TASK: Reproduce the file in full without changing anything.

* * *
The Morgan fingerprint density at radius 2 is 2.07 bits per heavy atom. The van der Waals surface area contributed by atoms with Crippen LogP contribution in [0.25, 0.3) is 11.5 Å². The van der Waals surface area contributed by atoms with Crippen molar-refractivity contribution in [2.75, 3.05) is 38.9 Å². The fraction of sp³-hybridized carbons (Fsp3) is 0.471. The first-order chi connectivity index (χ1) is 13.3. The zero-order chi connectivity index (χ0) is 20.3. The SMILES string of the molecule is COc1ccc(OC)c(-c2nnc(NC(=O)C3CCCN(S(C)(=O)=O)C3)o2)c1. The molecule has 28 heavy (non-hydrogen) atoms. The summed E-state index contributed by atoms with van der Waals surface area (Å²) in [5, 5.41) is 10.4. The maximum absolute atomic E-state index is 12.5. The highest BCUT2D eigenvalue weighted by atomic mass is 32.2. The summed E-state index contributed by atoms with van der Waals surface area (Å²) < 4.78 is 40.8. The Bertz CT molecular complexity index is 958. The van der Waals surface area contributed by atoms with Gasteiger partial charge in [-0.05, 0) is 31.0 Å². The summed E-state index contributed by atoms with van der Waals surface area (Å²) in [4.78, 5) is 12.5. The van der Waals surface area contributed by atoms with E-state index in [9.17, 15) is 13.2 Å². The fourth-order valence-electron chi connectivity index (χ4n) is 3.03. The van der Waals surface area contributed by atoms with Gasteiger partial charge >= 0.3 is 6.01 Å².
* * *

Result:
The Morgan fingerprint density at radius 2 is 2.07 bits per heavy atom. The van der Waals surface area contributed by atoms with Crippen LogP contribution in [0.25, 0.3) is 11.5 Å². The van der Waals surface area contributed by atoms with Crippen molar-refractivity contribution in [2.75, 3.05) is 38.9 Å². The fraction of sp³-hybridized carbons (Fsp3) is 0.471. The first-order chi connectivity index (χ1) is 13.3. The zero-order chi connectivity index (χ0) is 20.3. The SMILES string of the molecule is COc1ccc(OC)c(-c2nnc(NC(=O)C3CCCN(S(C)(=O)=O)C3)o2)c1. The molecule has 28 heavy (non-hydrogen) atoms. The summed E-state index contributed by atoms with van der Waals surface area (Å²) in [5, 5.41) is 10.4. The maximum absolute atomic E-state index is 12.5. The highest BCUT2D eigenvalue weighted by atomic mass is 32.2. The summed E-state index contributed by atoms with van der Waals surface area (Å²) < 4.78 is 40.8. The Bertz CT molecular complexity index is 958. The van der Waals surface area contributed by atoms with Gasteiger partial charge in [-0.05, 0) is 31.0 Å². The summed E-state index contributed by atoms with van der Waals surface area (Å²) in [4.78, 5) is 12.5. The van der Waals surface area contributed by atoms with E-state index in [9.17, 15) is 13.2 Å². The fourth-order valence-electron chi connectivity index (χ4n) is 3.03. The van der Waals surface area contributed by atoms with Gasteiger partial charge >= 0.3 is 6.01 Å².